Jonah Erlebacher Ph.D.
Professor Erlebacher is interested in the manufacture and characterization of nanostructured materials. He shares a vision that materials with nanoscale features, and new methods to make these materials, represent a critical challenge for 21st century technology. Successful progress in Erlebacher's research will have ramifications for both energy conversion and information technology.Ongoing projects include:
Morphological Control and Applications of Nanoporous Gold (NSF CAREER):
Selective dissolution of silver from silver/gold films produces a remarkable material -- nanoporous gold (NPG). NPG possesses open porosity with ligament width/separation as small as 5 nm! NPG has the ultra-high surface area typical of nanoparticles, but is electrically and structurally continuous. Erlebacher's group has developed methods to coat NPG with uniform monolayers of catalytic elements such as Pt. In this way, the high surface area of NPG becomes catalytic in an economical manner. They are using these composite nanostructures to make fuel cells electrodes, study the properties of 3-D collections of magnetic nanoparticles, and develop novel sensor architectures.
Nanoscale Self-Organization (DOE/BES): Typically, materials that have very small features are also very kinetically active compared to their behavior in bulk. Erlebacher takes advantage of this to employ self-organization and pattern formation as a means to create novel nanostructures. He is has examined methods to create nanoripples on semiconductor surfaces by ion-beam etching. These kinds of morphologies form spontaneously as the result of non-equilibrium competition between kinetic processes of roughening and smoothening, and can be made by one-step processing techniques. Such self-organized patterns on silicon wafer substrates may be transferred to vapor deposited films.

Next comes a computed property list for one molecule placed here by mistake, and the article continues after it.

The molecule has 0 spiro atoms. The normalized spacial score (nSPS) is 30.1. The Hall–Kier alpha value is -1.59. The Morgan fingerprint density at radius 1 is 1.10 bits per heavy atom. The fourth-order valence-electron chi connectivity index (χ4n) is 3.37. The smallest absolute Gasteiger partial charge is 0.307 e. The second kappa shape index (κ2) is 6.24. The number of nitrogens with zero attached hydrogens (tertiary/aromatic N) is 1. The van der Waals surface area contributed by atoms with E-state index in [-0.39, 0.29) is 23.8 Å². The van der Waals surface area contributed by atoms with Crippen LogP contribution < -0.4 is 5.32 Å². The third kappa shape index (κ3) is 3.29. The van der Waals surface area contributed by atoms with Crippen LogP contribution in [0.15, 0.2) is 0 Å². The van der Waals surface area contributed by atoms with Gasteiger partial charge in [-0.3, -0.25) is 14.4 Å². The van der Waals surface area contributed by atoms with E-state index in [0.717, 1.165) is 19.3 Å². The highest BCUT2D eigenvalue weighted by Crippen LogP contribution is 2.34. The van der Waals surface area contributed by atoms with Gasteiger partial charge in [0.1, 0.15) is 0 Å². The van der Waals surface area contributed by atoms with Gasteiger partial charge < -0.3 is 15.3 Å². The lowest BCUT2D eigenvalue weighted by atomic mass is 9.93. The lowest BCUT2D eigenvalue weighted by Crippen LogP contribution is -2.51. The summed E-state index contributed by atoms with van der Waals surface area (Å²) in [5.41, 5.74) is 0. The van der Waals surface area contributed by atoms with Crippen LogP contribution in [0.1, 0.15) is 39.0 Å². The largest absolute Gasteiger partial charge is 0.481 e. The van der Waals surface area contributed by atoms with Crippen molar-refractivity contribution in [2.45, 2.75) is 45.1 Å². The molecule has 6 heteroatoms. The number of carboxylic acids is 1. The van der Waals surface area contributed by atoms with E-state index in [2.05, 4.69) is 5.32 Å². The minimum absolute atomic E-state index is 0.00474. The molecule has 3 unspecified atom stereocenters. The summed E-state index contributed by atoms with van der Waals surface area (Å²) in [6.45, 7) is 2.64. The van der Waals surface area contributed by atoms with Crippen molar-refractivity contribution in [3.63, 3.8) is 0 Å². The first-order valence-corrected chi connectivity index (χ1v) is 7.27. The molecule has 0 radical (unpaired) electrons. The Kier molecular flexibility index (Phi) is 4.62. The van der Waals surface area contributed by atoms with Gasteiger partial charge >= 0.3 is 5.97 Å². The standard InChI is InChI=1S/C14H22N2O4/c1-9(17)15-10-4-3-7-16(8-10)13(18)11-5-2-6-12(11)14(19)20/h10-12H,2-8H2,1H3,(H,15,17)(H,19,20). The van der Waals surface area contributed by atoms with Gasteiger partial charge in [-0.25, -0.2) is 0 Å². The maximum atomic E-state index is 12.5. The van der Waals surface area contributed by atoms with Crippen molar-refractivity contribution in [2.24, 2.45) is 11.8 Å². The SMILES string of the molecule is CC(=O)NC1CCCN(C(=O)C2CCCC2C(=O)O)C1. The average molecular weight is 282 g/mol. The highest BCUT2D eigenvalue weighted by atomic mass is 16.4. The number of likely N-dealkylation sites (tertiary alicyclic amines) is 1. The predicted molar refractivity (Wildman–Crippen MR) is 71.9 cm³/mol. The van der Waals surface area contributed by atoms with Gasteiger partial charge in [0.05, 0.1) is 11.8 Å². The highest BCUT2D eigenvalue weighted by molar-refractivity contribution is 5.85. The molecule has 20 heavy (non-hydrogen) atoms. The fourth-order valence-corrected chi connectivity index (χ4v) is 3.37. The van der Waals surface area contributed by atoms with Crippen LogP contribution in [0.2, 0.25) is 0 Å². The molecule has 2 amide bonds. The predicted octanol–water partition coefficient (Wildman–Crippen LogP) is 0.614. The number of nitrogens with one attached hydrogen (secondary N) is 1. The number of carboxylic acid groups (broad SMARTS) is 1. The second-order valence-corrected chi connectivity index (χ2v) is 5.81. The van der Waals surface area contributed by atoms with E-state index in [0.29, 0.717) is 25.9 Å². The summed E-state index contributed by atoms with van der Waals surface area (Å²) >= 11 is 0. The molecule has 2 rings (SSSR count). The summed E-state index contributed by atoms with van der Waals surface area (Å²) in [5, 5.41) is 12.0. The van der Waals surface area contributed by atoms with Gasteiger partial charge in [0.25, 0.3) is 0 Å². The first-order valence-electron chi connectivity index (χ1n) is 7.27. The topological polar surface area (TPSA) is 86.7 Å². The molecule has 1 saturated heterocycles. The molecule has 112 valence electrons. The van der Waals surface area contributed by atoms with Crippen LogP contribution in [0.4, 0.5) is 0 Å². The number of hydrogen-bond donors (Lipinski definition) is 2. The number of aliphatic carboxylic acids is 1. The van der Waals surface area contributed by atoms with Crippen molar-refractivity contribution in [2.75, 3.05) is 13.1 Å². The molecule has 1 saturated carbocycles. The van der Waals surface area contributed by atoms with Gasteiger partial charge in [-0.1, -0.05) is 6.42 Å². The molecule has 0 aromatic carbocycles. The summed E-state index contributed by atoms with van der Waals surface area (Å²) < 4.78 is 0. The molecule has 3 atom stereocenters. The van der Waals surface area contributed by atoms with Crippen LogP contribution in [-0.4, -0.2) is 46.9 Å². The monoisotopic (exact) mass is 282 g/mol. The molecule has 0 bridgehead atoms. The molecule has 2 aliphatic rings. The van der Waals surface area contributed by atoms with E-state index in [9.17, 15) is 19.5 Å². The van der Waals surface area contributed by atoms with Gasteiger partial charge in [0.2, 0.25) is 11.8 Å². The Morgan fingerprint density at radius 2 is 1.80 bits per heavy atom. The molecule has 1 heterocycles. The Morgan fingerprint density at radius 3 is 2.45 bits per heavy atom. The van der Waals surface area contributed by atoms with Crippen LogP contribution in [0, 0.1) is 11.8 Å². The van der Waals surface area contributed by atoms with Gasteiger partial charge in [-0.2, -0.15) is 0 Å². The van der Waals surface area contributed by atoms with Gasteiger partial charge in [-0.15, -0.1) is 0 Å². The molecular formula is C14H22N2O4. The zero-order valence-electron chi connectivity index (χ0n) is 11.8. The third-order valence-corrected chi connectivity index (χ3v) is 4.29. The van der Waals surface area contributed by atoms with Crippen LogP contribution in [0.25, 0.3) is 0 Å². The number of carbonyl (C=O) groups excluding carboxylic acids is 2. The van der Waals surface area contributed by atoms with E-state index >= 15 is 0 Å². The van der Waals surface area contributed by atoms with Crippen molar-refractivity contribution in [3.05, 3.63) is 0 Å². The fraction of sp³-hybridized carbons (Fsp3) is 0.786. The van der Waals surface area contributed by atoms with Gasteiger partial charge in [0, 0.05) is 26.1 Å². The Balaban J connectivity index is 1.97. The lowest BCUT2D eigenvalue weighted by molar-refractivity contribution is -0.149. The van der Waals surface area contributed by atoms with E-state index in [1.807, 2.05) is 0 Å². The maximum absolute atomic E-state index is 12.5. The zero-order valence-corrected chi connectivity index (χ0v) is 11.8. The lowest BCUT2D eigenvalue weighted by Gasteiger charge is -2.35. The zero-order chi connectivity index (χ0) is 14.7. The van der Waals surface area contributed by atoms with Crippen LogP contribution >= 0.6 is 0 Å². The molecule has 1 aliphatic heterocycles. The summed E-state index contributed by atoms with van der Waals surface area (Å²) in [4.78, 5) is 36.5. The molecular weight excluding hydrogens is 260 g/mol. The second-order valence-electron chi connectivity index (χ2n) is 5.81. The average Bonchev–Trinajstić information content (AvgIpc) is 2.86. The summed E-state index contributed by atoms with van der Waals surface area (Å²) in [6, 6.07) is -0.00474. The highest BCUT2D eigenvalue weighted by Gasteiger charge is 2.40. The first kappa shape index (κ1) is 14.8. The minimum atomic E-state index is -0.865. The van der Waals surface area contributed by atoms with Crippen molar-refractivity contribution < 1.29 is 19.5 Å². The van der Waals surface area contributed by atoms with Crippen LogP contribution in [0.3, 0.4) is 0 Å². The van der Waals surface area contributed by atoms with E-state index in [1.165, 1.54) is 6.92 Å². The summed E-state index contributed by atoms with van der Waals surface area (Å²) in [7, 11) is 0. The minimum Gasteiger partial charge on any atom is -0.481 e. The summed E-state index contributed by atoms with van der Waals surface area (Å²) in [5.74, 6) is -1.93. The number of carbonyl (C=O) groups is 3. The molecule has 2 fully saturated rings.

Nanoscale Engineering of Bilaterally Accessible Biomembrane Mimics (NSF/NIRT): In this highly interdisciplinary effort, Erlebacher's group and collaborators are developing a "molecular toolkit" by which combinations of lipid bilayers, protein sheets (S-layers), secondary cell wall polymers are supported on nanoporous gold substrates in order to create biomolecular structures that mimic the structure of cell walls. Because the substrate is porous and conductive, such biomembrane mimics will create new opportunities for studying transport through cell walls, as well as new architectures for biosensing.
The experimental methods used in Professor Erlebacher's research include wet-chemical acid etching, and also vapor deposition and ion etching in ultra-high vacuum. Professor Erlebacher analyzes the formation kinetics of his nanostructures by a combination of electron microscopy, scanning probe microscopy, and in situ UV light scattering.
Erlebacher complements his experimental program with computer modeling. He has developed a general use kinetic Monte Carlo (KMC) which has been used to study morphological equilibration of roughened surfaces and nanoporosity formation during electrochemical dissolution. Current simulation projects include (a) integration of the KMC code into a multi-scale simulation model in order to study the interface between atom-level diffusion and larger scale mechanical behavior, and (b) integration of an off-lattice "fluid phase" into the crystallographic KMC code to model electrochemical deposition.
EducationPh.D. Applied Physics, Harvard University, 1999; B.S. Physics, Yale University, 1991
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